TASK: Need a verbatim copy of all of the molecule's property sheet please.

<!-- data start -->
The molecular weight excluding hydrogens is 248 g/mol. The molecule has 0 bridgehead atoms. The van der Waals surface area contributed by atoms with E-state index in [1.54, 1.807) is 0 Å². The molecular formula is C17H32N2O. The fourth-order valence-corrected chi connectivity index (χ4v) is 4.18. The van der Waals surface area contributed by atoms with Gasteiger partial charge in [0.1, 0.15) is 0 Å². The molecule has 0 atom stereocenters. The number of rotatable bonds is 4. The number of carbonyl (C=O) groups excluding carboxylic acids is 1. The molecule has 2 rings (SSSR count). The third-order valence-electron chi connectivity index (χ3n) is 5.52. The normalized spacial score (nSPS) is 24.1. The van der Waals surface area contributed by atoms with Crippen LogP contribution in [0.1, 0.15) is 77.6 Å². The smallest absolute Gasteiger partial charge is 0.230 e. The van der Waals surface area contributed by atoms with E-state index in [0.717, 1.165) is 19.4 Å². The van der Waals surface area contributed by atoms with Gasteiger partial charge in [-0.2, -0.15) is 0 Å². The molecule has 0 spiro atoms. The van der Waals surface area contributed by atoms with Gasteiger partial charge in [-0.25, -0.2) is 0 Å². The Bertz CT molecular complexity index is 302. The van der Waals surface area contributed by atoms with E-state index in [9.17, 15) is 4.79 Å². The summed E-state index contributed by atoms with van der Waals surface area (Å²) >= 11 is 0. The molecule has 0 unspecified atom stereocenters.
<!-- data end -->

The molecular weight excluding hydrogens is 248 g/mol. The molecule has 0 bridgehead atoms. The van der Waals surface area contributed by atoms with E-state index in [1.54, 1.807) is 0 Å². The molecular formula is C17H32N2O. The fourth-order valence-corrected chi connectivity index (χ4v) is 4.18. The van der Waals surface area contributed by atoms with Gasteiger partial charge in [0.1, 0.15) is 0 Å². The molecule has 0 atom stereocenters. The number of rotatable bonds is 4. The number of carbonyl (C=O) groups excluding carboxylic acids is 1. The molecule has 2 rings (SSSR count). The third-order valence-electron chi connectivity index (χ3n) is 5.52. The normalized spacial score (nSPS) is 24.1. The van der Waals surface area contributed by atoms with Crippen LogP contribution in [0.1, 0.15) is 77.6 Å². The smallest absolute Gasteiger partial charge is 0.230 e. The van der Waals surface area contributed by atoms with E-state index in [0.717, 1.165) is 19.4 Å². The van der Waals surface area contributed by atoms with Gasteiger partial charge in [-0.2, -0.15) is 0 Å². The molecule has 0 spiro atoms. The van der Waals surface area contributed by atoms with Gasteiger partial charge in [-0.25, -0.2) is 0 Å². The Bertz CT molecular complexity index is 302. The van der Waals surface area contributed by atoms with E-state index in [9.17, 15) is 4.79 Å². The summed E-state index contributed by atoms with van der Waals surface area (Å²) >= 11 is 0. The molecule has 0 unspecified atom stereocenters.